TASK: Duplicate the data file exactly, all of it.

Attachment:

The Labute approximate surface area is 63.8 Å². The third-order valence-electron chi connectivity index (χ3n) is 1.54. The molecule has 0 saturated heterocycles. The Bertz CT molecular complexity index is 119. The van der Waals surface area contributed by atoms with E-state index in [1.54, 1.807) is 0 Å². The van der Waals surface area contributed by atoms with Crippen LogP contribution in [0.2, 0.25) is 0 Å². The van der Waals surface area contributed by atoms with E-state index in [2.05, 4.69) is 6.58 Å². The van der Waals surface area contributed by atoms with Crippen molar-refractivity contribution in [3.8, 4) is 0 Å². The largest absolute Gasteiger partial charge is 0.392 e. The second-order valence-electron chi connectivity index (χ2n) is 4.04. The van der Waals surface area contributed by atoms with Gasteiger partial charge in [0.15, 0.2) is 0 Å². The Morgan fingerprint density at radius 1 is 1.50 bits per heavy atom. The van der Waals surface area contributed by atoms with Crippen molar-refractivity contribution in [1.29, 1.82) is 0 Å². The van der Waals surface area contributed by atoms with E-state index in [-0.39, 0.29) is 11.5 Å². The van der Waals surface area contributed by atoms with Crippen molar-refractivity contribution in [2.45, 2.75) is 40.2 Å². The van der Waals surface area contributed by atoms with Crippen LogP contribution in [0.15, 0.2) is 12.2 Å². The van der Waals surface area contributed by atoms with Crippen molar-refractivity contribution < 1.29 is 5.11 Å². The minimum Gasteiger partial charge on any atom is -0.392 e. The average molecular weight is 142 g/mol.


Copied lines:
The Labute approximate surface area is 63.8 Å². The third-order valence-electron chi connectivity index (χ3n) is 1.54. The molecule has 0 saturated heterocycles. The Bertz CT molecular complexity index is 119. The van der Waals surface area contributed by atoms with E-state index in [1.54, 1.807) is 0 Å². The van der Waals surface area contributed by atoms with Crippen LogP contribution in [0.2, 0.25) is 0 Å². The van der Waals surface area contributed by atoms with E-state index in [2.05, 4.69) is 6.58 Å². The van der Waals surface area contributed by atoms with Crippen molar-refractivity contribution in [3.8, 4) is 0 Å². The largest absolute Gasteiger partial charge is 0.392 e. The second-order valence-electron chi connectivity index (χ2n) is 4.04. The van der Waals surface area contributed by atoms with Gasteiger partial charge in [0.15, 0.2) is 0 Å². The Morgan fingerprint density at radius 1 is 1.50 bits per heavy atom. The van der Waals surface area contributed by atoms with Crippen molar-refractivity contribution in [1.29, 1.82) is 0 Å². The van der Waals surface area contributed by atoms with E-state index in [-0.39, 0.29) is 11.5 Å². The van der Waals surface area contributed by atoms with Crippen molar-refractivity contribution in [2.45, 2.75) is 40.2 Å². The van der Waals surface area contributed by atoms with Crippen LogP contribution in [0.15, 0.2) is 12.2 Å². The van der Waals surface area contributed by atoms with Crippen molar-refractivity contribution < 1.29 is 5.11 Å². The minimum Gasteiger partial charge on any atom is -0.392 e. The average molecular weight is 142 g/mol.